As emergency services rushed to help after a vehicle was driven into pedestrians on Flinders Street in Melbourne, Associate Professor Douglas Tomkin – an expert on how to make pedestrians safer in exactly these situations – passed by in a bus.
His first thought was: “Oh no. Not again.”
The latest attack, which Victorian police say was “not terror-related,” underscores the need for new ways to design city features to reduce risk when these incidents occur, he said.
Tomkin and his team at the Designing Out Crime Research Centre at UTS have been working with NSW Police on finding ways to improve city design to make people safer in a world where any vehicle could be used in a deliberate attack on pedestrians.
“NSW Police have just been conducting some experiments in very similar circumstances, driving an SUV travelling at 80 kilometres an hour into bollards,” he said. Other tests will follow.
“There are lots of different ways to make cities safer in these situations. It’s dependent on the context, these lot of things you can do at some places that you can’t at other places,” he said.
“If you were planning this at the street level, you might have chicanes, which require vehicles to turn corners and deliberately slows them down. There are ways in which you can take pedestrians off dangerous corners but still make it convenient for them.”
Some of these design features are detailed in the Safe Places - Vehicle Management report Tomkin and the team at Designing Out Crime Research Centre helped develop in partnership with the NSW police.
The Flinders Street incident is unlikely to be the last, he said.
“Bizarrely, I was close by when it happened. I was catching the bus back to the airport and I could see all the vehicles. I thought ‘Oh no, not again.’ It’s just dreadful that these sorts of things end up prompting other people to think ‘I can do the same’,” Tomkin said.
“To be honest, the thing concerning a lot of us at the moment is New Year’s Eve and times when you get people massing in certain areas. If you have any incident which even can cause panic and get people running all over the place, it gets more difficult to control in those circumstances.”
Dr Pernille Christensen, a senior lecturer at UTS, is conducting research into the role that built environment plays in protecting crowded places.
Chicanes, steep verges, bollards, decorative planters, bus shelters, signs, statues, water features, and high kerbs are all examples of design features that can be used to slow down an oncoming vehicle or absorb impact so a human is not the first thing it hits.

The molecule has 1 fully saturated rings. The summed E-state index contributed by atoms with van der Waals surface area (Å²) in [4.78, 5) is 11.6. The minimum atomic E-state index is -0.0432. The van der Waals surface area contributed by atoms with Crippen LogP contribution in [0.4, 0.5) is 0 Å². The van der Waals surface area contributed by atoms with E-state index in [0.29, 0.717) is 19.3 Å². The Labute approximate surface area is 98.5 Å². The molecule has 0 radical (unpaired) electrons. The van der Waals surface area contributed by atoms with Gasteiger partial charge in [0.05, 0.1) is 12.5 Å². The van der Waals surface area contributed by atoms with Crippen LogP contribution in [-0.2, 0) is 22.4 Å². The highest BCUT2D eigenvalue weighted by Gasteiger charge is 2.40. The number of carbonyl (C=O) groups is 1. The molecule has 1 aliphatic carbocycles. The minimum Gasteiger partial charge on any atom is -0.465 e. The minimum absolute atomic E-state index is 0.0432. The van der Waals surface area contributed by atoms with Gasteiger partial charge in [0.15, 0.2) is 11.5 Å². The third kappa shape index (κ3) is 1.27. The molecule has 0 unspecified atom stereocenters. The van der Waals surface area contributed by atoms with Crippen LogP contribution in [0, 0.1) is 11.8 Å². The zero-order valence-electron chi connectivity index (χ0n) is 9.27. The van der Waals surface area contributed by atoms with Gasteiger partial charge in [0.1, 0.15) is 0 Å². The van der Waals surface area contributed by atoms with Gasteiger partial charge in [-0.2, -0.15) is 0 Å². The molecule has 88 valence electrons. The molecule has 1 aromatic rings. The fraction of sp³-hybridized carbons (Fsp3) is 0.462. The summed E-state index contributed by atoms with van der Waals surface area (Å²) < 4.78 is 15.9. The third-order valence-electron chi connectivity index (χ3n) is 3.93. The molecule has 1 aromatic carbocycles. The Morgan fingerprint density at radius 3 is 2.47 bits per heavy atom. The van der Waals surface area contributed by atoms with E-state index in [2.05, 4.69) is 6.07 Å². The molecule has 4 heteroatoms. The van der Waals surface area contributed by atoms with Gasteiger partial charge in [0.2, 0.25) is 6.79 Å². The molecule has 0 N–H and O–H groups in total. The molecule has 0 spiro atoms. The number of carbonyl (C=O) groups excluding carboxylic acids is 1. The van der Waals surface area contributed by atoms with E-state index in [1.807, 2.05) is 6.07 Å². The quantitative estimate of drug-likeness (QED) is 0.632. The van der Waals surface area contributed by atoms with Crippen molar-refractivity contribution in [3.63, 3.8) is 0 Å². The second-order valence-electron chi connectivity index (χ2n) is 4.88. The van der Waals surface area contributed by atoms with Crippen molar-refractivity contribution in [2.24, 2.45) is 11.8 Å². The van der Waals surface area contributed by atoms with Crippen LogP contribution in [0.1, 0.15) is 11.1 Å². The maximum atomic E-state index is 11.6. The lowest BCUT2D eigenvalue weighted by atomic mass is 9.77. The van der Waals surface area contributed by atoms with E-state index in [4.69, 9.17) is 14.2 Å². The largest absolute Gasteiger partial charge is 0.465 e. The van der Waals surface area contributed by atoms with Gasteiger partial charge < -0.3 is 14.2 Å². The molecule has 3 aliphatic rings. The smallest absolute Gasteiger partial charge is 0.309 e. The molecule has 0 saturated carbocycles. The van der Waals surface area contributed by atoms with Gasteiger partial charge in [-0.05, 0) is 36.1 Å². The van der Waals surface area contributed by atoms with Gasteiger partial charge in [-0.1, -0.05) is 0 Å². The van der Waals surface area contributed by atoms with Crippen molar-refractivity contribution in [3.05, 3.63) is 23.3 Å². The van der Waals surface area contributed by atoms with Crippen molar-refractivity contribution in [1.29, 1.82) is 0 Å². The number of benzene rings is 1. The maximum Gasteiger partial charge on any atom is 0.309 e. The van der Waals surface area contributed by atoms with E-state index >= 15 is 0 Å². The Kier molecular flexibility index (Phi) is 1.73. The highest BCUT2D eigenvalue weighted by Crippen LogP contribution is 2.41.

“We’re talking to everybody from architects, urban designers and landscape architects on one end of the spectrum to property management, developers, investors and construction professionals at the other end,” Christensen said.
“We want to achieve an integrated design where security features are considered in the design, planning and pre-construction development stages, rather than being considered as an afterthought. This way, people don’t necessarily say, ‘Oh that’s here to protect me’ but see the solution as just a nice feature of the space. So people feel safe, without feeling afraid,” she said.
“The trend is toward low sophistication attacks with vehicles and easily accessible weapons. As long as this continues to be the case, we need to think about how to protect our crowded places against this strategy. At the same time, we need to make sure our spaces are adaptable, because the mode of attack is always changing and we need to be one step ahead.”
You can hear an audio story on Christensen and Tomkin’s research here:
This audio segment will be featured in a special cities-themed February episode of The Conversation podcast Trust Me, I’m An Expert, where we ask academic experts to inform and delight us with their research. Our last episode was about the Catholic-Protestant divide in Australia’s past, and our January episode is all about risk.
Sunbeam by Podington Bear, from Free Music Archive.
Authors: Sunanda Creagh, Head of Digital Storytelling